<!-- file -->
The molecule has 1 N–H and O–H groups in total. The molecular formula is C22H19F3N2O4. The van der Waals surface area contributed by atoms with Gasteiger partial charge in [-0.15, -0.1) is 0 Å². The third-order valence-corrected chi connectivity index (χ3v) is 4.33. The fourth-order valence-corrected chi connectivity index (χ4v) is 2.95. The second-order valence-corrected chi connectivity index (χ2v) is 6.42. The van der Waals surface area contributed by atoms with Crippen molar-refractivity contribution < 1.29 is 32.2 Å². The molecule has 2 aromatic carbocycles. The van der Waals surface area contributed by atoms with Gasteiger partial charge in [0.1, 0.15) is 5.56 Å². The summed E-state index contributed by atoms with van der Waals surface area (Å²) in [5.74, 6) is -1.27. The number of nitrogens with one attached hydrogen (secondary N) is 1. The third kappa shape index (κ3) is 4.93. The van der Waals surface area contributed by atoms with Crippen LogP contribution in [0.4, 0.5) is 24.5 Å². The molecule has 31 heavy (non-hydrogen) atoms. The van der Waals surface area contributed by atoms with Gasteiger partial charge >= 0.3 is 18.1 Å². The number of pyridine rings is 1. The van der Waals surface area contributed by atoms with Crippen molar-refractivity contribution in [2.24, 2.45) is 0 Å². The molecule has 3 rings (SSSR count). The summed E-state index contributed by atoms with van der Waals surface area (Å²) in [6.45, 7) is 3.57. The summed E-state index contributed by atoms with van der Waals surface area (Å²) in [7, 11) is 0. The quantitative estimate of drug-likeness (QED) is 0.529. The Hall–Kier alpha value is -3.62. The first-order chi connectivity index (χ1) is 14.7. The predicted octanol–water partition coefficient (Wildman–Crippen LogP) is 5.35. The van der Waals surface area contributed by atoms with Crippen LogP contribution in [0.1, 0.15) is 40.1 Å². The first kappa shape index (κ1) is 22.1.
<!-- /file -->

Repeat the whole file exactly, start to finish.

The molecule has 1 N–H and O–H groups in total. The molecular formula is C22H19F3N2O4. The van der Waals surface area contributed by atoms with Gasteiger partial charge in [-0.15, -0.1) is 0 Å². The third-order valence-corrected chi connectivity index (χ3v) is 4.33. The fourth-order valence-corrected chi connectivity index (χ4v) is 2.95. The second-order valence-corrected chi connectivity index (χ2v) is 6.42. The van der Waals surface area contributed by atoms with Crippen molar-refractivity contribution < 1.29 is 32.2 Å². The molecule has 2 aromatic carbocycles. The van der Waals surface area contributed by atoms with Gasteiger partial charge in [0.1, 0.15) is 5.56 Å². The summed E-state index contributed by atoms with van der Waals surface area (Å²) in [5.74, 6) is -1.27. The number of nitrogens with one attached hydrogen (secondary N) is 1. The third kappa shape index (κ3) is 4.93. The van der Waals surface area contributed by atoms with Crippen LogP contribution in [0.4, 0.5) is 24.5 Å². The molecule has 31 heavy (non-hydrogen) atoms. The van der Waals surface area contributed by atoms with Gasteiger partial charge >= 0.3 is 18.1 Å². The number of pyridine rings is 1. The van der Waals surface area contributed by atoms with Crippen molar-refractivity contribution in [2.24, 2.45) is 0 Å². The molecule has 3 rings (SSSR count). The summed E-state index contributed by atoms with van der Waals surface area (Å²) in [6.45, 7) is 3.57. The summed E-state index contributed by atoms with van der Waals surface area (Å²) in [7, 11) is 0. The quantitative estimate of drug-likeness (QED) is 0.529. The Hall–Kier alpha value is -3.62. The first-order chi connectivity index (χ1) is 14.7. The predicted octanol–water partition coefficient (Wildman–Crippen LogP) is 5.35. The van der Waals surface area contributed by atoms with Crippen LogP contribution in [0.1, 0.15) is 40.1 Å². The first kappa shape index (κ1) is 22.1.